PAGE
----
• Educational research suggests reading written content to a learner while that same written prose appears on the page in front of them is counterproductive to learning (Clark & Mayer, 2008).
  • Learners cannot read at their own rate but must listen at the speed of the narrator.

Advantages

  • Provides a quantitative and unambiguous report of the time learners spend in a course.
  • If not required for every course and every learner, the time logs can be examined on an as needed or audit basis.

Disadvantages

  • Reports can be manipulated by unscrupulous providers.
  • The methodology is based upon hindsight. If courses are short in time, some learners will get credit and not spend the time necessary.
  • Learning management systems must be properly equipped and programmed to track the time a learner spends in the class.
  • Course providers must agree to provide the time reports.

There is no perfect way to evaluate the time learners spend in a course when they can complete it at their own pace. Perhaps the best method for enforcing time is requiring a strategic combination of these methods. The methods required for evaluating course time will depend on the philosophy of the regulatory agency in fulfilling their statutes. For example, in a three-hour CE course, some regulators are comfortable verifying time with a sample of learners, who may be academically exceptional, finishing the course in a faster time than the allotted time. These learners may have experience with the content and/or a faster reading rate than other average learners. However, providers can still make the case that the “average learner” takes three hours to complete the course. Some learners will take longer than three hours and some will take less, but the average is three.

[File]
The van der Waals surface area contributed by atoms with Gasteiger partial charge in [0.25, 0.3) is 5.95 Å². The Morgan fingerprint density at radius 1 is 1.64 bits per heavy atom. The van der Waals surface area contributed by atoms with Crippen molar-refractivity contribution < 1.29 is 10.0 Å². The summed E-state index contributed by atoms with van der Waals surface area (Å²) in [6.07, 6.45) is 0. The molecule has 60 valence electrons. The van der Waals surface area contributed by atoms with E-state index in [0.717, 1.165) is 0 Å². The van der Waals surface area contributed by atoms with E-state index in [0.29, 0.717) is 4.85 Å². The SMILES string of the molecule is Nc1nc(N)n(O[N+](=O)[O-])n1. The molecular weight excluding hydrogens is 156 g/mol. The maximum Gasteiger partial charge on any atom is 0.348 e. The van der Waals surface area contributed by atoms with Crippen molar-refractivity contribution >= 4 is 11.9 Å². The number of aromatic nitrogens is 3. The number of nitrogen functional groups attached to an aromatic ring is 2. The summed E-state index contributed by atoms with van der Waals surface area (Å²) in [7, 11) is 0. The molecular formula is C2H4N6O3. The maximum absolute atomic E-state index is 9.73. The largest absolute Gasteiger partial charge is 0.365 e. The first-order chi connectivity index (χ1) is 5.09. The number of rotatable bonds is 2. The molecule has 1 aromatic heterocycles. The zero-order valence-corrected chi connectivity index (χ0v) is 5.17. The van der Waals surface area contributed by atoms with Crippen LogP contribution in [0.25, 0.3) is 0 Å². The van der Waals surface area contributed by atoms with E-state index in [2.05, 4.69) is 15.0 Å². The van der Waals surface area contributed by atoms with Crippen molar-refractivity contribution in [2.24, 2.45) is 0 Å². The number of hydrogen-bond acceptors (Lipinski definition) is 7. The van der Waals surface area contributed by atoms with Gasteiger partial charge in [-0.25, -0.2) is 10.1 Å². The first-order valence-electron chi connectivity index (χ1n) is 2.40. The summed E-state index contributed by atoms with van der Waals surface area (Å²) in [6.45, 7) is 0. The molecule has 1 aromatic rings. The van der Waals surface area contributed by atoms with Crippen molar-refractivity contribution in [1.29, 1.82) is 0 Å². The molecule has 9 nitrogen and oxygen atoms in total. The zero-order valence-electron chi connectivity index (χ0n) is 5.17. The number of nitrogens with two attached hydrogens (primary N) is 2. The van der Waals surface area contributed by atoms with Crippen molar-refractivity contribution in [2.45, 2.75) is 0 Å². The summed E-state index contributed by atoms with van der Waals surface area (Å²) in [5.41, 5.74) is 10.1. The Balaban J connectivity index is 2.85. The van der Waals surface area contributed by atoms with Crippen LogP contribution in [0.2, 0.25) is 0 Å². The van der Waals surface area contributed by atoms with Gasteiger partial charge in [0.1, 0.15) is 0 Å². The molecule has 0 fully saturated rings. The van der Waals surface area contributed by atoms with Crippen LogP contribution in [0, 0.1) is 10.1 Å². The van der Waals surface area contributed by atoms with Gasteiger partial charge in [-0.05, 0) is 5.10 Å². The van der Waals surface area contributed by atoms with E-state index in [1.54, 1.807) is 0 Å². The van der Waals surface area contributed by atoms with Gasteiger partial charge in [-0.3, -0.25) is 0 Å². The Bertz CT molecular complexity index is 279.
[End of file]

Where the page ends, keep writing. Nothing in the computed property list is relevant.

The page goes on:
In a more conservative regulatory agency, basing hours on how the average learner performs may not work. Statutes will mandate learners complete x hours in a course regardless of individual competency. If this regulatory philosophy is in place, the regulatory agency must implement a delivery policy that mandates seat time regardless of performance or competency.

Synchronous online courses are held at a certain time and can be taken any place with the technology. Synchronous courses make it for regulators to establish time since the course is designed to mirror the classroom experience. Learners log in at a specific time and interact with an instructor and/or classmates in a cohort. Course time is mandated and engagement can be tracked using a variety of technologies on the market today. Perhaps the biggest regulatory concern regarding synchronous courses is ensuring instructors include enough interaction to ensure learners do not walk away from the course for an extended time and still get credit.
Education providers and learners are usually less excited about synchronous courses because the design mandates learners appear at a certain time online. Another disadvantage of synchronous courses is that instructors can only facilitate a maximum number of learners in one teaching session. Inevitably the loss of flexibility leaves a lot to be desired for the busy learner and makes other asynchronous online learning alternatives more attractive.

Online academic cohort-based online courses are held asynchronously and over weeks or months. Periodically, an instructor leading the course opens new content modules, makes assignments, and gives feedback. This methodology represents a small minority of CE programs for professional licensure as it is not practical to have a cohort for a class that spans a few hours or less. In addition, the cost of having an instructor facilitate the education process (making assignments, monitoring progress, giving feedback, etc.) is an expensive proposition. Education providers usually prefer to build their CE courses, and then offer them at any time with minimal human involvement.